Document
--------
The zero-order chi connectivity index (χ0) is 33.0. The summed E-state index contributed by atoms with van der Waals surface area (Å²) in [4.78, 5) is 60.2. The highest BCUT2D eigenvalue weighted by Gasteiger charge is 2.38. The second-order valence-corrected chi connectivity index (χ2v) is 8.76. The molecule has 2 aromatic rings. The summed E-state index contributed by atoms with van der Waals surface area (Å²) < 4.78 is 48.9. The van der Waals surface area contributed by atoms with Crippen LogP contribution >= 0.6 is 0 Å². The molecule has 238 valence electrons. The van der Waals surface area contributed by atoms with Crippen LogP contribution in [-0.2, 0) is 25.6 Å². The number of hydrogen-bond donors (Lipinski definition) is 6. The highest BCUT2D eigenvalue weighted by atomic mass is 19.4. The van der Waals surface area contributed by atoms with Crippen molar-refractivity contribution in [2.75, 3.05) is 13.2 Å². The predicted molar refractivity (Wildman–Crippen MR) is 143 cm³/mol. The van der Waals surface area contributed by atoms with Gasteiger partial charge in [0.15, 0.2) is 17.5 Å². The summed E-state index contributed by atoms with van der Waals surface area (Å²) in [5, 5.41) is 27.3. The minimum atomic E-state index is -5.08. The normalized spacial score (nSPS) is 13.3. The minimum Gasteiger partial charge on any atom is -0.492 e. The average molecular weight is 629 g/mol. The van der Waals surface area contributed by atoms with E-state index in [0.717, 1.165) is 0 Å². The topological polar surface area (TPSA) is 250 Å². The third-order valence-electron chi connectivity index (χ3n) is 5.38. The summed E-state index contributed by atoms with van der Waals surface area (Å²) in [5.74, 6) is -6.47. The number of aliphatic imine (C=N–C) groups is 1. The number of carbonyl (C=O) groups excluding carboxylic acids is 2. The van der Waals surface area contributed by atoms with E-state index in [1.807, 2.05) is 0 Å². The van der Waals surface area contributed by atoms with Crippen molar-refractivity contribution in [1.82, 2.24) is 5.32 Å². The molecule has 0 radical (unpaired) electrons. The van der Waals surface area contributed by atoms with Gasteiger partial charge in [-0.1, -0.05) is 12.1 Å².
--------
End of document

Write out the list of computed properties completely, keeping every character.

The zero-order chi connectivity index (χ0) is 33.0. The summed E-state index contributed by atoms with van der Waals surface area (Å²) in [4.78, 5) is 60.2. The highest BCUT2D eigenvalue weighted by Gasteiger charge is 2.38. The second-order valence-corrected chi connectivity index (χ2v) is 8.76. The molecule has 2 aromatic rings. The summed E-state index contributed by atoms with van der Waals surface area (Å²) < 4.78 is 48.9. The van der Waals surface area contributed by atoms with Crippen LogP contribution >= 0.6 is 0 Å². The molecule has 238 valence electrons. The van der Waals surface area contributed by atoms with Crippen LogP contribution in [-0.2, 0) is 25.6 Å². The number of hydrogen-bond donors (Lipinski definition) is 6. The highest BCUT2D eigenvalue weighted by atomic mass is 19.4. The van der Waals surface area contributed by atoms with Crippen molar-refractivity contribution in [2.75, 3.05) is 13.2 Å². The predicted molar refractivity (Wildman–Crippen MR) is 143 cm³/mol. The van der Waals surface area contributed by atoms with Gasteiger partial charge in [0.15, 0.2) is 17.5 Å². The summed E-state index contributed by atoms with van der Waals surface area (Å²) in [5, 5.41) is 27.3. The minimum atomic E-state index is -5.08. The normalized spacial score (nSPS) is 13.3. The minimum Gasteiger partial charge on any atom is -0.492 e. The average molecular weight is 629 g/mol. The van der Waals surface area contributed by atoms with E-state index in [0.717, 1.165) is 0 Å². The topological polar surface area (TPSA) is 250 Å². The third-order valence-electron chi connectivity index (χ3n) is 5.38. The summed E-state index contributed by atoms with van der Waals surface area (Å²) in [5.74, 6) is -6.47. The number of aliphatic imine (C=N–C) groups is 1. The number of carbonyl (C=O) groups excluding carboxylic acids is 2. The van der Waals surface area contributed by atoms with E-state index in [1.807, 2.05) is 0 Å². The van der Waals surface area contributed by atoms with Crippen molar-refractivity contribution in [1.82, 2.24) is 5.32 Å². The molecule has 0 radical (unpaired) electrons. The van der Waals surface area contributed by atoms with Gasteiger partial charge in [-0.1, -0.05) is 12.1 Å².